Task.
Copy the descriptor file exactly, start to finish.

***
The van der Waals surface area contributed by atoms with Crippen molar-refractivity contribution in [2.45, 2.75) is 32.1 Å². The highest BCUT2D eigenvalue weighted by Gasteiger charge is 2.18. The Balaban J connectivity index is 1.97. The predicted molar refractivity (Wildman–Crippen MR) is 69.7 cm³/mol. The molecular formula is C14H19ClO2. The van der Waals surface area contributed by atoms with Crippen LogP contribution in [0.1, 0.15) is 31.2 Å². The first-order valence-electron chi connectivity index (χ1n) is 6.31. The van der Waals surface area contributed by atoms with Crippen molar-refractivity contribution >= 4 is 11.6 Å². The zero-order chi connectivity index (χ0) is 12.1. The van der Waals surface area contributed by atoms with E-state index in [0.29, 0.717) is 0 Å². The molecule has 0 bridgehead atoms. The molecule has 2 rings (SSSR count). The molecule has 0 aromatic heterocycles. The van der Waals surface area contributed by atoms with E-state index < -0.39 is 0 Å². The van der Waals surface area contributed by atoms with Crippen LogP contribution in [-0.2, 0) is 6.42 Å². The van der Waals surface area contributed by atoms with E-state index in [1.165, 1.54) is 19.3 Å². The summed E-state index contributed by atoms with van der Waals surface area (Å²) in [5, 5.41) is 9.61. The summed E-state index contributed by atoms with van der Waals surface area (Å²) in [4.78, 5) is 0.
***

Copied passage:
The van der Waals surface area contributed by atoms with Crippen molar-refractivity contribution in [2.45, 2.75) is 32.1 Å². The highest BCUT2D eigenvalue weighted by Gasteiger charge is 2.18. The Balaban J connectivity index is 1.97. The predicted molar refractivity (Wildman–Crippen MR) is 69.7 cm³/mol. The molecular formula is C14H19ClO2. The van der Waals surface area contributed by atoms with Crippen LogP contribution in [0.1, 0.15) is 31.2 Å². The first-order valence-electron chi connectivity index (χ1n) is 6.31. The van der Waals surface area contributed by atoms with Crippen molar-refractivity contribution >= 4 is 11.6 Å². The zero-order chi connectivity index (χ0) is 12.1. The van der Waals surface area contributed by atoms with E-state index in [0.29, 0.717) is 0 Å². The molecule has 0 bridgehead atoms. The molecule has 2 rings (SSSR count). The molecule has 0 aromatic heterocycles. The van der Waals surface area contributed by atoms with E-state index < -0.39 is 0 Å². The van der Waals surface area contributed by atoms with Crippen LogP contribution in [-0.2, 0) is 6.42 Å². The van der Waals surface area contributed by atoms with E-state index in [1.165, 1.54) is 19.3 Å². The summed E-state index contributed by atoms with van der Waals surface area (Å²) in [5, 5.41) is 9.61. The summed E-state index contributed by atoms with van der Waals surface area (Å²) in [4.78, 5) is 0.